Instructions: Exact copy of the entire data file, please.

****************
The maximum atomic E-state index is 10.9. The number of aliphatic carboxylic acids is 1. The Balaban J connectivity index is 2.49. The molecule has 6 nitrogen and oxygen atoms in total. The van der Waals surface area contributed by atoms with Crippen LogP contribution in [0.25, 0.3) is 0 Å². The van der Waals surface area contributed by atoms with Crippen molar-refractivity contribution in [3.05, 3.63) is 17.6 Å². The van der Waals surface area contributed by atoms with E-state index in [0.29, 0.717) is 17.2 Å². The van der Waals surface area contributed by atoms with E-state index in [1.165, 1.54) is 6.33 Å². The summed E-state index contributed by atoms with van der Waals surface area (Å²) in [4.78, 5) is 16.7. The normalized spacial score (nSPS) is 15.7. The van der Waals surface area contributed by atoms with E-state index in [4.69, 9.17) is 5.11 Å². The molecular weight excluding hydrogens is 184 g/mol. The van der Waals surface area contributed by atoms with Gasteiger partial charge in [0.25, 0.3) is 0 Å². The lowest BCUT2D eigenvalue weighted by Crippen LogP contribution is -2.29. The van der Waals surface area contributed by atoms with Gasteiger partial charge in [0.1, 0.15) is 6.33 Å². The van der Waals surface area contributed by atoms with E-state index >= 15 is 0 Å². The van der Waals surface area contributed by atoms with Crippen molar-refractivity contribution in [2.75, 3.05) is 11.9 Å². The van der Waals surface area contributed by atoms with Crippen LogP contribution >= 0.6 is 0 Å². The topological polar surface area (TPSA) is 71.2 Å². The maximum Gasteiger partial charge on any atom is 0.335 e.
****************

The maximum atomic E-state index is 10.9. The number of aliphatic carboxylic acids is 1. The Balaban J connectivity index is 2.49. The molecule has 6 nitrogen and oxygen atoms in total. The van der Waals surface area contributed by atoms with Crippen LogP contribution in [0.25, 0.3) is 0 Å². The van der Waals surface area contributed by atoms with Crippen molar-refractivity contribution in [3.05, 3.63) is 17.6 Å². The van der Waals surface area contributed by atoms with E-state index in [0.29, 0.717) is 17.2 Å². The van der Waals surface area contributed by atoms with E-state index in [1.165, 1.54) is 6.33 Å². The summed E-state index contributed by atoms with van der Waals surface area (Å²) in [4.78, 5) is 16.7. The normalized spacial score (nSPS) is 15.7. The van der Waals surface area contributed by atoms with E-state index in [4.69, 9.17) is 5.11 Å². The molecular weight excluding hydrogens is 184 g/mol. The van der Waals surface area contributed by atoms with Gasteiger partial charge in [0.25, 0.3) is 0 Å². The lowest BCUT2D eigenvalue weighted by Crippen LogP contribution is -2.29. The van der Waals surface area contributed by atoms with Gasteiger partial charge in [0.1, 0.15) is 6.33 Å². The van der Waals surface area contributed by atoms with E-state index >= 15 is 0 Å². The van der Waals surface area contributed by atoms with Crippen molar-refractivity contribution in [2.75, 3.05) is 11.9 Å². The van der Waals surface area contributed by atoms with Crippen LogP contribution >= 0.6 is 0 Å². The topological polar surface area (TPSA) is 71.2 Å². The maximum Gasteiger partial charge on any atom is 0.335 e.